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Silence, Shouting & Slaughter

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Inscription at the Cox Corridors, U.S. Capitol, Washington, D.C. Photo: Franklin K. Donovan. Source: Wikimedia Commons.
Inscription at the Cox Corridors, U.S. Capitol, Washington, D.C. Photo: Franklin K. Donovan. Source: Wikimedia Commons.

Recent events have thrown free speech questions into the headlines: the threats against theaters that had planned to screen Sony’s The Interview; the PEN surveillance study showing that authors all over the world feel constrained by the presumption that their online activity is being monitored; the flogging of Saudi blogger Raif Badawi, sentenced to ten years in prison and a thousand lashes for “insulting Islam” and “founding a liberal website”; and most agonizingly, the Charlie Hebdo massacre.

A streak of American commentary has dwelt on whether the “free speech” called into question by North Korea and the Islamic extremists in Paris is good enough to warrant protection (a question no would-be pundits have posed about Badawi). The prospect of either a foreign government or a cabal of terrorists threatening freedom of speech in the United States through mortal fear represents a chilling breach of our civil liberties and national autonomy, whether the material that provokes it is sophomoric or not. Questioning the quality of the offending work is even more problematical in the wake of carnage. To say, “These murders should never have happened, but the Charlie Hebdo cartoons are obnoxious” trivializes the lives that were lost, even if it is done with a nod toward the tragedy, because it conflates the dangerous speech that provoked the terrorists to violence with the distastefulness of the cartoonists’ chauvinisms.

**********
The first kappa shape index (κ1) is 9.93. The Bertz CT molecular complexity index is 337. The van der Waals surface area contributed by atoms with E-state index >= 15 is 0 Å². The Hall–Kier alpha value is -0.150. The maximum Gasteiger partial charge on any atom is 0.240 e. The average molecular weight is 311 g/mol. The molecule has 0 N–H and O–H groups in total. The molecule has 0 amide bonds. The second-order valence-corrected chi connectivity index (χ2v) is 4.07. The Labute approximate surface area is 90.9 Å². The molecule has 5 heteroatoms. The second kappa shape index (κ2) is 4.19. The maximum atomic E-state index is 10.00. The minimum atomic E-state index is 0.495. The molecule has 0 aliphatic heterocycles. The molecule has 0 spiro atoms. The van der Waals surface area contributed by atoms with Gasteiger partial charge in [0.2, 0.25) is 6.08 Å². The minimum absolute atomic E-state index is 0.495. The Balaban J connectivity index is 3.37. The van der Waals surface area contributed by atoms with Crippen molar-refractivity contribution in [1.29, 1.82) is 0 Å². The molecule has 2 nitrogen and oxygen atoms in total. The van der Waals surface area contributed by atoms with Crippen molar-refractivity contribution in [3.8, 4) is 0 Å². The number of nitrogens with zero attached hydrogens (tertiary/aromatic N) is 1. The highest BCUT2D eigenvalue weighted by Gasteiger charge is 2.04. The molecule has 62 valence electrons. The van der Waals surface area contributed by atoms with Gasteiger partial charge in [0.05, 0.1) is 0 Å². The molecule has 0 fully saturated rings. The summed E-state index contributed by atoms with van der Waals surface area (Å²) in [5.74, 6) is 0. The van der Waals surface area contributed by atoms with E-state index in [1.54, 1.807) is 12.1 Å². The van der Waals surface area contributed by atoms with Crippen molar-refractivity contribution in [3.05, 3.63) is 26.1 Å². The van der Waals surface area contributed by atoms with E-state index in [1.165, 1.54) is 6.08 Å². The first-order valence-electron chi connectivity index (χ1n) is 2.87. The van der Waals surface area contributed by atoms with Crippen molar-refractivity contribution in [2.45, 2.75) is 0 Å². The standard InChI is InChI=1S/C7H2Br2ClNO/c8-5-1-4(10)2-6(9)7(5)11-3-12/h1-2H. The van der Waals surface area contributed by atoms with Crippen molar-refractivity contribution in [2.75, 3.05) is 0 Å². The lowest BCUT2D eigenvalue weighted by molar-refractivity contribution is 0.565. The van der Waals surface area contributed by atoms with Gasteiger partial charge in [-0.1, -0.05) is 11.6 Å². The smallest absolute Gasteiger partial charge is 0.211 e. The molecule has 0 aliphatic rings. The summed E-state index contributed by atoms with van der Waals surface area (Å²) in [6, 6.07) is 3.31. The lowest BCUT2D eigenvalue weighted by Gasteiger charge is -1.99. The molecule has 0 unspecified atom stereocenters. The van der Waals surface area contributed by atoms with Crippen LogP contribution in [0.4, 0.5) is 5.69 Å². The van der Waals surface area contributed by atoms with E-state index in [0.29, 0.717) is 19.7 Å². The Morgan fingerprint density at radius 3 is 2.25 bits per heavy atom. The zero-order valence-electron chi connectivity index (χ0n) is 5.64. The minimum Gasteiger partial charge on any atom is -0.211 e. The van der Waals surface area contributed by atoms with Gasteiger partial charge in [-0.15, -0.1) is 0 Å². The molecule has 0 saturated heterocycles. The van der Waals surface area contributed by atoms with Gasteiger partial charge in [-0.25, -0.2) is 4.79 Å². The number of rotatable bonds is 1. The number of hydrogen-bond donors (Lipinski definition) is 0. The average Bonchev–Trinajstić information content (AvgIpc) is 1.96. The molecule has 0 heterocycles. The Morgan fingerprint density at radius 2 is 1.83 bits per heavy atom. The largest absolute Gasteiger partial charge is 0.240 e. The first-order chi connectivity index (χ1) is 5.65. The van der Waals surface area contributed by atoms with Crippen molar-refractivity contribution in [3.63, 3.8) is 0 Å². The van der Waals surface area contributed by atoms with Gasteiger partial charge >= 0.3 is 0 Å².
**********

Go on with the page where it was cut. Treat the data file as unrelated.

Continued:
Many who belittle the content of Sony’s film or the French cartoons of Mohammed seem to imply that while we should not be censored by law or the threat of violence, we should self-censor. It’s hard to argue with this; I am constantly telling my children which unkind observations are better left unexpressed, and consider it a mark of maturity not to say such things.

Oliver Wendell Holmes’s famous epigram about “shouting fire” is often condensed to lose much of its meaning. He said, “The most stringent protection of free speech would not protect a man falsely shouting fire in a theater and causing a panic. […] The question in every case is whether the words used are used in such circumstances and are of such a nature as to create a clear and present danger.” Note that Holmes’s delimitation rests not only on danger, but also on falsely; it is perilous fabrication that he calls into question.

Hate speech is dangerous — Holocaust deniers or the KKK, for example, sow great darkness, and my time in Rwanda taught me how easily propaganda can drive ordinary people to appalling acts. The rhetoric of the Putin government, which recently deprived transgender Russians of the right to drive, is poisoning the many against the few as a means of funneling away the anger that should rightly be directed at the regime itself. Speech can be exploited to achieve terrible ends. I wouldn’t write if I didn’t believe in the power of words for good, and if one accepts that capacity, one must also recognize their potential to inflict damage. Words break bones.

But I came of age in the time of “Silence = Death,” the rallying cry of the 1980s AIDS activists, and I believe that muteness is in general more toxic even than speech. Pope Francis and David Cameron have each proposed new standards for limiting freedom of expression, and their intent seems to be good. But Badawi’s flagrant punishment derives from his government’s notion of civility, propriety, and security, and we should avoid comparable expurgation. If we are to err in one direction or the other, let us err in the direction of vulgarity, of obscenity, even of mean-spirited prejudice, and not in the direction of closedness, of being afraid to speak out, of a propriety that obliterates what writers, artists, or citizens believe to be uncomfortable truths. Counter­intuitive though it may seem, liberty of discourse leads to justice more readily than well-intentioned, enforced control does. Grievous lies and incitements to violence need to be checked. But the film and the cartoons offend primarily against taste and high-mindedness, as do many artistic masterworks. Decorum should always be a choice. Its violation cannot be a punishable infraction, nor grounds for mitigating whatever else you say about slaughter.